Sea stars wasting away on both U.S. coasts
Evidence suggests that we are at the onset of another sea star wasting event. Sea stars on both the east and west coasts of the United States have fallen victim to a wasting disease that overcomes the Pisaster ochraceus in a matter of days once an initial lesion appears. The disease, while currently not understood, is rapidly transmitted amongst the population once it takes hold. On the west coast studies show that the disease is bacterial but on the east coast it is viral. Both result in a similar disintegration of the flesh within a very short period of time.
Sea Star Wasting Syndrome has been documented for the last three decades by research teams from the University of California, Santa Cruz Pacific Rocky Intertidal Monitoring Program. Scientists have suspected warmer than normal temperatures associated with climate change to be a potential cause. Wasting events have been documented in the past, in particular, one event dating back to 1983-84 in Southern California and a second, albeit smaller event, between 1997-98. West coast monitoring has been done at more than 200 sites from Southeast Alaska to Mexico. Additional studies have been done on the east coast off the coast of Maine.
Rocky intertidal habitats occur on the shores at the interface between the terrestrial and marine environments. This unique location results in a physical complexity that leads to high biological diversity, including many species that are found only in this narrow band of coastal environment. Rocky shores are also the most accessible marine habitat, which fosters a strong public appreciation of these communities, but also makes them vulnerable to degradation resulting from human activities. Natural temporal variation in rocky intertidal systems can be quite high, and can occur on the scale of months (seasonal), years, and even decades, so long-term monitoring is essential for separating natural change from human-induced.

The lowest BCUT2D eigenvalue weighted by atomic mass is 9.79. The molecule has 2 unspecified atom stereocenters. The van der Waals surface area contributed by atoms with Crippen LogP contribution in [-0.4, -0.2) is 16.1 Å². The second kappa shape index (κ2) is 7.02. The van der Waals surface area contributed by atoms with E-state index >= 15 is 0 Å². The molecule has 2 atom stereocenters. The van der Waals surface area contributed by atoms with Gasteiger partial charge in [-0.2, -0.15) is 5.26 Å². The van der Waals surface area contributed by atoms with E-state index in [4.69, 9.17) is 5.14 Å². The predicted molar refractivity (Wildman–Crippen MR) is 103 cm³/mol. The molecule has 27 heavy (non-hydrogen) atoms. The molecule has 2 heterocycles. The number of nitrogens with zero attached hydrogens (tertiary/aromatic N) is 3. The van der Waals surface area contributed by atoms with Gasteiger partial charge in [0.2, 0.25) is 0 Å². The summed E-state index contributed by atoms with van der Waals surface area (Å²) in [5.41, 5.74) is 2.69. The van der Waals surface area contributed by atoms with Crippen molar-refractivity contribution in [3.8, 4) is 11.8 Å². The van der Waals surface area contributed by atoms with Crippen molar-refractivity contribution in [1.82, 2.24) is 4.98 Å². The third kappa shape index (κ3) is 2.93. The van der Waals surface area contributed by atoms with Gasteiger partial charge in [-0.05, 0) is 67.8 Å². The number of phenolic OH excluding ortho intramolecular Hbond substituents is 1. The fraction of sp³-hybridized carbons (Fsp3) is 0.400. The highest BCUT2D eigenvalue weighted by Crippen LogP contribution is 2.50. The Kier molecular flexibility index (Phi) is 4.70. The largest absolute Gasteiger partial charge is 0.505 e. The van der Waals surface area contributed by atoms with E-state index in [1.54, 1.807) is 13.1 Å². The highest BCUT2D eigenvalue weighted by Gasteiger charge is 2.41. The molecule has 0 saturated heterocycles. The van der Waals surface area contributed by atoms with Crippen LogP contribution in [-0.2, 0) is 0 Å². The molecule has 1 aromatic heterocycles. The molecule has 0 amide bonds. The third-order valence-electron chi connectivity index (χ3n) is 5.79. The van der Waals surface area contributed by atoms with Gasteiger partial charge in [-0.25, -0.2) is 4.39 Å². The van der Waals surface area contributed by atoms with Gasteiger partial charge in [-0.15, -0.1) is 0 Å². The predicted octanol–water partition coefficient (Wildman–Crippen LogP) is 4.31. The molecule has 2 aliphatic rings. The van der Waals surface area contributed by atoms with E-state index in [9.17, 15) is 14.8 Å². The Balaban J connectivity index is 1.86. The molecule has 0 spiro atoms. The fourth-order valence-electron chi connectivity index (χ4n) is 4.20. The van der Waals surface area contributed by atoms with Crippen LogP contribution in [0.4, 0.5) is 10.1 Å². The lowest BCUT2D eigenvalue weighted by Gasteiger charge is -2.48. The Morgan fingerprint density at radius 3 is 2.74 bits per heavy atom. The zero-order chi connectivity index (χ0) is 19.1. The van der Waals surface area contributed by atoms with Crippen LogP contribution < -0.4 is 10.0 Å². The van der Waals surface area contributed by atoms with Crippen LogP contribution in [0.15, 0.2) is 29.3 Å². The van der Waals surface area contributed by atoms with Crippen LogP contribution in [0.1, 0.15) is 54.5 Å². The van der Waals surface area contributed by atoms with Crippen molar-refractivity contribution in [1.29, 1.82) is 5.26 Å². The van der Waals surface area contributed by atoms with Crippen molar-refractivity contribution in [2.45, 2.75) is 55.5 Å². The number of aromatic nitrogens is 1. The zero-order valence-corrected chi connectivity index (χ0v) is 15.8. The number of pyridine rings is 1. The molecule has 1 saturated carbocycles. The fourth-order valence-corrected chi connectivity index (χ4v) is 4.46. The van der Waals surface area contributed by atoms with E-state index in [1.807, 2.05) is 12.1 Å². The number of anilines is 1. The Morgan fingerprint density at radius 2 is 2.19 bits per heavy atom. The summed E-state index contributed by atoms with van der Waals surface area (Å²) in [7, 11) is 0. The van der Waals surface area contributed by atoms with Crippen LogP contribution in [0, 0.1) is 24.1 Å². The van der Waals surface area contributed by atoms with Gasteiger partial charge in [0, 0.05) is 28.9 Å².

The brightly colored Pisaster ochraceus sea star subsists on barnacles, snails, limpets and chitons and can live for up to 20 years. Population recovery after a wasting event is apparently due to cooler-water conditions and large recruitment events, which have been documented in many, but not all areas. The wasting events have been recorded as far north as British Columbia. The ongoing monitoring project includes an interactive map documenting the location and severity of the outbreaks.
Read more at the University of California, Santa Cruz.
Pisaster ochraceus image via Shutterstock.